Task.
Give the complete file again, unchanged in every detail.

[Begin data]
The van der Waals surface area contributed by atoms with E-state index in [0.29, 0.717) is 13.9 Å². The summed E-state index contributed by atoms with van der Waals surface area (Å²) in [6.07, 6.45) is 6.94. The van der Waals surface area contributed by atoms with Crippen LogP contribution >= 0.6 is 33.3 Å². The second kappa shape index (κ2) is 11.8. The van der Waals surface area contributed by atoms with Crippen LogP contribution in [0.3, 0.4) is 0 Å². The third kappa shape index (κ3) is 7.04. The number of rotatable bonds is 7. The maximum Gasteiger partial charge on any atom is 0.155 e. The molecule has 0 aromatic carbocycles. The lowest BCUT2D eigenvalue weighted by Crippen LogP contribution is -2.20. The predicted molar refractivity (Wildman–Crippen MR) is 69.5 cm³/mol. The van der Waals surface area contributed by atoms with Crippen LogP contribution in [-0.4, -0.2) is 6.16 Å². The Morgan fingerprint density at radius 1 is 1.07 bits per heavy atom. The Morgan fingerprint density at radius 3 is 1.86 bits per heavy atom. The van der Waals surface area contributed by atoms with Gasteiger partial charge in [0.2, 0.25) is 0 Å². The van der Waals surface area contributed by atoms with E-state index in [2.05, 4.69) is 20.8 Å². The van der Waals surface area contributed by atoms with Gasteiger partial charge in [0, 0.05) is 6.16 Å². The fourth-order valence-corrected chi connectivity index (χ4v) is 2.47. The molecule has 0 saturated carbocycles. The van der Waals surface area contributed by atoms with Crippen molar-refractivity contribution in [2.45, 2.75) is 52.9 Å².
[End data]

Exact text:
The van der Waals surface area contributed by atoms with E-state index in [0.29, 0.717) is 13.9 Å². The summed E-state index contributed by atoms with van der Waals surface area (Å²) in [6.07, 6.45) is 6.94. The van der Waals surface area contributed by atoms with Crippen LogP contribution >= 0.6 is 33.3 Å². The second kappa shape index (κ2) is 11.8. The van der Waals surface area contributed by atoms with Crippen LogP contribution in [0.3, 0.4) is 0 Å². The third kappa shape index (κ3) is 7.04. The number of rotatable bonds is 7. The maximum Gasteiger partial charge on any atom is 0.155 e. The molecule has 0 aromatic carbocycles. The lowest BCUT2D eigenvalue weighted by Crippen LogP contribution is -2.20. The predicted molar refractivity (Wildman–Crippen MR) is 69.5 cm³/mol. The van der Waals surface area contributed by atoms with Crippen LogP contribution in [-0.4, -0.2) is 6.16 Å². The Morgan fingerprint density at radius 1 is 1.07 bits per heavy atom. The Morgan fingerprint density at radius 3 is 1.86 bits per heavy atom. The van der Waals surface area contributed by atoms with Gasteiger partial charge in [0.2, 0.25) is 0 Å². The van der Waals surface area contributed by atoms with E-state index in [2.05, 4.69) is 20.8 Å². The van der Waals surface area contributed by atoms with Gasteiger partial charge in [0, 0.05) is 6.16 Å². The fourth-order valence-corrected chi connectivity index (χ4v) is 2.47. The molecule has 0 saturated carbocycles. The van der Waals surface area contributed by atoms with Crippen molar-refractivity contribution in [2.45, 2.75) is 52.9 Å².